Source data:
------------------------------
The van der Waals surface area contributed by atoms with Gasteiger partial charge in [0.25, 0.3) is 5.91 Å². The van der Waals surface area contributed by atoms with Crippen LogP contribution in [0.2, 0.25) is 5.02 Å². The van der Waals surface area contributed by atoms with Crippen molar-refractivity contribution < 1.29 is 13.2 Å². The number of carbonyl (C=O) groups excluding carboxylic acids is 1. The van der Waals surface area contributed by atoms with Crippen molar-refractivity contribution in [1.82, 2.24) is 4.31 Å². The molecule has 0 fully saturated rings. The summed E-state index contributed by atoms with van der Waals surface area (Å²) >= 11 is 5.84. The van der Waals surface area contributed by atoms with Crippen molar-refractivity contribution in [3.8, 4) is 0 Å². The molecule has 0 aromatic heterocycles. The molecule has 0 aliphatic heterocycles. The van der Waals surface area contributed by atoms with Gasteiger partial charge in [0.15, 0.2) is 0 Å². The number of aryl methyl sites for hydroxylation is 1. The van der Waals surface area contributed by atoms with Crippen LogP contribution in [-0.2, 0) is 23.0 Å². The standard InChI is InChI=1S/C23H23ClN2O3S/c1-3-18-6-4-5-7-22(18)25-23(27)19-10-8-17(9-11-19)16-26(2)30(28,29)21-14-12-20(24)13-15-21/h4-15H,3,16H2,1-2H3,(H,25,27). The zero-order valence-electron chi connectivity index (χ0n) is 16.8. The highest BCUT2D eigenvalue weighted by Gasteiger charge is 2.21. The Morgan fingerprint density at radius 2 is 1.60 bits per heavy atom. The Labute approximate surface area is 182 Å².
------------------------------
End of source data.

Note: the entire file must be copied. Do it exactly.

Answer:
The van der Waals surface area contributed by atoms with Gasteiger partial charge in [0.25, 0.3) is 5.91 Å². The van der Waals surface area contributed by atoms with Crippen LogP contribution in [0.2, 0.25) is 5.02 Å². The van der Waals surface area contributed by atoms with Crippen molar-refractivity contribution < 1.29 is 13.2 Å². The number of carbonyl (C=O) groups excluding carboxylic acids is 1. The van der Waals surface area contributed by atoms with Crippen molar-refractivity contribution in [1.82, 2.24) is 4.31 Å². The molecule has 0 fully saturated rings. The summed E-state index contributed by atoms with van der Waals surface area (Å²) >= 11 is 5.84. The van der Waals surface area contributed by atoms with Crippen molar-refractivity contribution in [3.8, 4) is 0 Å². The molecule has 0 aromatic heterocycles. The molecule has 0 aliphatic heterocycles. The van der Waals surface area contributed by atoms with Gasteiger partial charge in [0.15, 0.2) is 0 Å². The number of aryl methyl sites for hydroxylation is 1. The van der Waals surface area contributed by atoms with Crippen LogP contribution in [-0.2, 0) is 23.0 Å². The standard InChI is InChI=1S/C23H23ClN2O3S/c1-3-18-6-4-5-7-22(18)25-23(27)19-10-8-17(9-11-19)16-26(2)30(28,29)21-14-12-20(24)13-15-21/h4-15H,3,16H2,1-2H3,(H,25,27). The zero-order valence-electron chi connectivity index (χ0n) is 16.8. The highest BCUT2D eigenvalue weighted by Gasteiger charge is 2.21. The Morgan fingerprint density at radius 2 is 1.60 bits per heavy atom. The Labute approximate surface area is 182 Å².